Dictators usually have a hard time getting anyone to ride with them, so if
the team is using your car this weekend, try to have a heart and consider
everyone's needs and desires. Everybody has their own preferences for music,
eating on car trips and just riding in cars in general. The more people you
have in your car, the more of these differences you can expect. It's a
really good idea to be Semper Gumby (always flexible) when it comes to your
trip. Long car trips are a bad time to be Mister High Maintenance. You might
need to go along in order to get along. In other words, if everyone in the
car but you wants to stop at McDonalds, then you should probably go along
with it even though you would much rather get your Wendy's on. But let's
start from the beginning of a typical Magic car trip.

First of all, its pretty important to show up on time. Wherever you are
starting the trip from, everyone in your party needs to know ahead of time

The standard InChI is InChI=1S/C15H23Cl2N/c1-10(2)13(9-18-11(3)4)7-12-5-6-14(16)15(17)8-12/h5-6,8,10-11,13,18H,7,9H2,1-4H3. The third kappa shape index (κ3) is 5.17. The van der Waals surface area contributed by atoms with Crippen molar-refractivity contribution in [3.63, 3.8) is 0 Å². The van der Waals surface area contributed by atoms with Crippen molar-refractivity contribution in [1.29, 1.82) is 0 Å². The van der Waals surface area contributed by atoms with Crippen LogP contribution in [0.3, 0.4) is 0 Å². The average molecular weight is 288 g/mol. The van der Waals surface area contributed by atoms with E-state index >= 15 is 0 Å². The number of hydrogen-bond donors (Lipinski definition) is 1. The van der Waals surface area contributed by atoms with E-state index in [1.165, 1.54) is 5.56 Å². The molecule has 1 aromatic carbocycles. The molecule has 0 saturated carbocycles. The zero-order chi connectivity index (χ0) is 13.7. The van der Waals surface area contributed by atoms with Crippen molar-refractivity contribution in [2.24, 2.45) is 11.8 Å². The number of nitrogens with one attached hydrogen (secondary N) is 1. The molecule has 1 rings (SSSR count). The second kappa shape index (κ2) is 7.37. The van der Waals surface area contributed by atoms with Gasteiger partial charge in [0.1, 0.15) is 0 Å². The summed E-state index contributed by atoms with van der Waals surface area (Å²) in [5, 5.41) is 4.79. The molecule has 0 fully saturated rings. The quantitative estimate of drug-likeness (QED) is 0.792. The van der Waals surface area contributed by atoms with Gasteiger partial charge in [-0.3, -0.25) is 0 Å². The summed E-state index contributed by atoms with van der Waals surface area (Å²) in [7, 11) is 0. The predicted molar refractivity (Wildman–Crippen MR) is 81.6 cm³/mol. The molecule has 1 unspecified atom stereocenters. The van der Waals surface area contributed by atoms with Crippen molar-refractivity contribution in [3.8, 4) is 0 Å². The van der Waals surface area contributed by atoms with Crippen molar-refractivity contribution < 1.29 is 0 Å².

when they are supposed to be ready to get into the car and go. If your team
is traveling on the night before a big tournament, you might have more room
for error here. Lately, my team routinely makes three or four hour trips the
same day as the tournament. This means we have very little room for error.
Tomorrow, registration begins at Midnight Comics in Houston, Texas, at
9:00am and ends at 10:00am. Houston is every bit of three hours from my
house, maybe a little bit further. Making the trip on the same morning as
the tournament means everyone has to get to my house, the Guildhall, the
Deployment Facility, at exactly the right time, or else you just plain get
left behind. Cell phones are cool, and since just about everyone on your
team has one, they should certainly be expected to call you with some last
minute trip updates if they find themselves running a tiny bit late.

Have you ever seen a tree full of red plastic containers full of high octane
gasoline? Me neither, I guess that's because GASOLINE DOESN'T GROW ON TREES.
The point is that everyone in the car needs to pony up some dough for the
gas. Sometimes, because they are the Coolest Magic Player in the World or
because they are broke, some of the guys in the car will fail to offer some
coin for the gas. It's regrettable, but the driver should probably lift
these persons up by their feet and shake them until some of their treasure